Starting a food business will require a strong understanding of local, state, and possibly federal regulations. The foods you process and where the food is processed will play an important role in what food safety laws your business will need to follow. Information on the Maryland Rural Enterprise Development Center, as well as your country's small business development are a wealth of knowledge on this topic. Become knowledgeable about the Maryland Department of Health’s Office of Food Protection. Find information about how to meet state requirements for food processing, Cottage Foods, packaging, processing, and licensing your food product requires to meet state requirements.
Resources and Web Links - Enterprise Selection
Organic Certification Links
- Maryland Organic Production Manual
- UMD Commercial Vegetable Recommendations
- Maryland Organic Foods and Farming Association
- ATTRA – National Sustainable Agriculture Information Service – Organic Farming
- USDA / AMS National Organic Program
- SARE – Transitioning to Organic Production
- USDA Alternative Farming Systems Information Center: Organic Production
Handy Equipment Links
- Equipment Basics for a Small Farm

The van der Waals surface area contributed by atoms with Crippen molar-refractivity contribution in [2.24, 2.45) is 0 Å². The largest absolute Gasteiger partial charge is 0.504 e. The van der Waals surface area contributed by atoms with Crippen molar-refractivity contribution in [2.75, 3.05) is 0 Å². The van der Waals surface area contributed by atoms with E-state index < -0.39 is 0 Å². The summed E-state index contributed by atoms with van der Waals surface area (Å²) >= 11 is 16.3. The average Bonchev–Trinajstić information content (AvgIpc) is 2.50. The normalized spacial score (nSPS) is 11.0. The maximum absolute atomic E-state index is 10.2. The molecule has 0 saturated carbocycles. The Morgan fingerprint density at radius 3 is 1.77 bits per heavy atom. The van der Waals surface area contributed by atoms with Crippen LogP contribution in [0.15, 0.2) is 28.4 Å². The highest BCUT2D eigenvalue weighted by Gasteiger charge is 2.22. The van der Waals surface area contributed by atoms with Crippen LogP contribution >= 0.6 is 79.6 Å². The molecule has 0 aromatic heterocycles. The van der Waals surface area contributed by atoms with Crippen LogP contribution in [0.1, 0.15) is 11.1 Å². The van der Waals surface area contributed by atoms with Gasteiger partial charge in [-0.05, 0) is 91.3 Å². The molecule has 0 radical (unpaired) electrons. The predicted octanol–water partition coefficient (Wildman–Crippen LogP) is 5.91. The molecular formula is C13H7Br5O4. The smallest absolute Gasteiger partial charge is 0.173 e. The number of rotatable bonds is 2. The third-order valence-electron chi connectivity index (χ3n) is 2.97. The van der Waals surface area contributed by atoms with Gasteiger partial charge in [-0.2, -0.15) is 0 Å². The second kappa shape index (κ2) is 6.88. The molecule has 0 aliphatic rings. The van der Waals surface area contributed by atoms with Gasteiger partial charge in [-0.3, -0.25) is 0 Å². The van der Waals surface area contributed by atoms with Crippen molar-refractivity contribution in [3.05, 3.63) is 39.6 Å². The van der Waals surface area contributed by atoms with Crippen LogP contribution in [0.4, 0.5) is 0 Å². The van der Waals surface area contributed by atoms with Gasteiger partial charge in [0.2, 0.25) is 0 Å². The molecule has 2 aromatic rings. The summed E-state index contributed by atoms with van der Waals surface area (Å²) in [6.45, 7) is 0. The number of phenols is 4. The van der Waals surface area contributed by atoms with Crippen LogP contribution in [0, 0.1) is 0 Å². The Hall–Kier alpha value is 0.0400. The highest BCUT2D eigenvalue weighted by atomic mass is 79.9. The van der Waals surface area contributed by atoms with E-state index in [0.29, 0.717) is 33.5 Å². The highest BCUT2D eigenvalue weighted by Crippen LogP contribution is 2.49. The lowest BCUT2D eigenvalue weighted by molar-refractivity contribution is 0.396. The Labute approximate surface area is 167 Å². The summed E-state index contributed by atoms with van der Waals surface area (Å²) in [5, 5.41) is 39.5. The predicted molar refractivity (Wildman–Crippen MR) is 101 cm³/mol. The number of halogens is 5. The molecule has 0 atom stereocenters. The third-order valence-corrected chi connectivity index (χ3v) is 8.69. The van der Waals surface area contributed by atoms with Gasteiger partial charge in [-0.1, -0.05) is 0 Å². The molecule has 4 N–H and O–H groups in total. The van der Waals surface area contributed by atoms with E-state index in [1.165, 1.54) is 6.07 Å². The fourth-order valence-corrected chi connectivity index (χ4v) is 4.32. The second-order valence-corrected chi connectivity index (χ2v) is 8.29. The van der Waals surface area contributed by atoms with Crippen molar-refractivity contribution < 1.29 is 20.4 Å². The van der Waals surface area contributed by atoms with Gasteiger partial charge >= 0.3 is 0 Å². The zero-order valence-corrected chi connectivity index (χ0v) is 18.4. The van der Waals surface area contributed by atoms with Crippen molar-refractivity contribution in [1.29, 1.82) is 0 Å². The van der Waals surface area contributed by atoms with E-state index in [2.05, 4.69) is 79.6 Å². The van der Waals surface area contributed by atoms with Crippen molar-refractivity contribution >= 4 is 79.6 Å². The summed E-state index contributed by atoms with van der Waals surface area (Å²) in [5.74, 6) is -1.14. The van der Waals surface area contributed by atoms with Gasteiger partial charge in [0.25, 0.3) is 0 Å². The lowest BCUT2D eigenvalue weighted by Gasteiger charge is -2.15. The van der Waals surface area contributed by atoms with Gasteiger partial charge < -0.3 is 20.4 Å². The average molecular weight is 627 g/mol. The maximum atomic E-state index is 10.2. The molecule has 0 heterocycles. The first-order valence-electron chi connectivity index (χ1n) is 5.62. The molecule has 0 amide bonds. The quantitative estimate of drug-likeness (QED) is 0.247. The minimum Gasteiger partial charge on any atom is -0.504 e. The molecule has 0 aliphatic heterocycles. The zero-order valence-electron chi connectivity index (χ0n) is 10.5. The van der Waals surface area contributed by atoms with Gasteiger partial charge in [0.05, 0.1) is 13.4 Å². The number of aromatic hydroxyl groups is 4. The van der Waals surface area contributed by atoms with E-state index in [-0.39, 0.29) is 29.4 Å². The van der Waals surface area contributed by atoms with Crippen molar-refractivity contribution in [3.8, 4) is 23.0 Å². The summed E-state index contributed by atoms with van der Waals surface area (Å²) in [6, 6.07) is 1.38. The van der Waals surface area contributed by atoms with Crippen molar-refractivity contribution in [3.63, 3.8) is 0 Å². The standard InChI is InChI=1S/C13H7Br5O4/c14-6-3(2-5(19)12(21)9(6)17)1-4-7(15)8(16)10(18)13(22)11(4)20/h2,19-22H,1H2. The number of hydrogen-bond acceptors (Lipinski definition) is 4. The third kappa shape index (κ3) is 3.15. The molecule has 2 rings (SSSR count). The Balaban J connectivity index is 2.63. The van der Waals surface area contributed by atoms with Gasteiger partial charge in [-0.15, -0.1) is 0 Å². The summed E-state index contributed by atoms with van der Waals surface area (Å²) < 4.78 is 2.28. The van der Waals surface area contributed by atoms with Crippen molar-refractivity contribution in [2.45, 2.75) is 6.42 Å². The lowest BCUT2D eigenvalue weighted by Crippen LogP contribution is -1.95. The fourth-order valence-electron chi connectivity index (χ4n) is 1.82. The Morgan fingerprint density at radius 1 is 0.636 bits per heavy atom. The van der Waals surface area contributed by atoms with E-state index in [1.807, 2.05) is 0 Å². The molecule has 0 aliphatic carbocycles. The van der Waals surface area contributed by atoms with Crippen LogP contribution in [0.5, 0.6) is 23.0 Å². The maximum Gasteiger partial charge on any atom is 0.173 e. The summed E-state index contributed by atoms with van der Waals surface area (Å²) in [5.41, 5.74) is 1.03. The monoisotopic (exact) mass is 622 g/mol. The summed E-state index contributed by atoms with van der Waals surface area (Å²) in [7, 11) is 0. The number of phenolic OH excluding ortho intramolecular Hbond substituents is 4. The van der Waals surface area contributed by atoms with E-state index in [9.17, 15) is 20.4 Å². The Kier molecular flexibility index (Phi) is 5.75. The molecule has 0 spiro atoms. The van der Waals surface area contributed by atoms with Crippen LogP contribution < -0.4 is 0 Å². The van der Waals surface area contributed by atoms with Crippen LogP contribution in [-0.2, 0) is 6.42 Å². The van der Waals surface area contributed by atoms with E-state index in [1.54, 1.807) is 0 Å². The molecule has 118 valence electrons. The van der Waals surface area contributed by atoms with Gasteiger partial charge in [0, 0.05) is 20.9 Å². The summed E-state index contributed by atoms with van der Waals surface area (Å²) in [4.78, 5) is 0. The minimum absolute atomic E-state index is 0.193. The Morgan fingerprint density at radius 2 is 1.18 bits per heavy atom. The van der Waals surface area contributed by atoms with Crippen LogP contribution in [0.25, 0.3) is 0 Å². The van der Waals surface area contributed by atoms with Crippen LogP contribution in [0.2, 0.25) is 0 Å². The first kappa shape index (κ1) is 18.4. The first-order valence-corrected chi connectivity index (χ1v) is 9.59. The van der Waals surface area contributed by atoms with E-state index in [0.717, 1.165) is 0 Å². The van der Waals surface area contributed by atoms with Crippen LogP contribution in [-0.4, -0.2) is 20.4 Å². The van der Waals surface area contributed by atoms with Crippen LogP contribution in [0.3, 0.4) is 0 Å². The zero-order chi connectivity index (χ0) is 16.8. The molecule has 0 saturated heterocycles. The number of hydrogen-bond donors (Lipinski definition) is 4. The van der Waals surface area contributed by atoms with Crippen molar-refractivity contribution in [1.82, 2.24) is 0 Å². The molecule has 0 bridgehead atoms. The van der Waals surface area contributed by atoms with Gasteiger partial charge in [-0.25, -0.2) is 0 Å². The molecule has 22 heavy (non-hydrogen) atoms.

- University of Vermont video on “Vegetable Farmers and their Weed-Control Machines”
- University of Vermont video on “Farmers and their Innovative Cover Cropping Techniques”
- University of Vermont video on “Vegetable Farmers and their Sustainable Tillage Practices”
- Delmarva Farmer newspaper classified section
- Lancaster Farming newspaper classified section
- Vegetable Farming Equipment
Food Safety Links
- Extension Food Safety Page
- Maryland Department of Agriculture Food Quality Assurance
- U.S. Food and Drug Administration Standards for the Growing, Harvesting, Packing, and Holding of Produce for Human Consumption
- Food Safety Modernization Act Video
- USDA Good Agricultural Practices (GAP) & Good Handling Practices (GHP)
- GAPs Online Training
- FDA FSMA Rules & Guidance for Industry
- Maryland Department of Agriculture Who What and When FSMA Brochure
- FDA Standards for Produce Safety
Enterprise Selection Review - Questions to Ask Yourself
- Did you conduct a SWOT analysis of your enterprise selection? What are your internal strengths and weaknesses and external opportunities and threats?
- Have you defined your farm strategy and what is your competitive advantage?
- What type of farm equipment will your enterprise need? Estimated costs?
- Have you considered organic certification and understand the differences in growing and record keeping?
- Have you reviewed the food safety regulations and understand your responsibilities?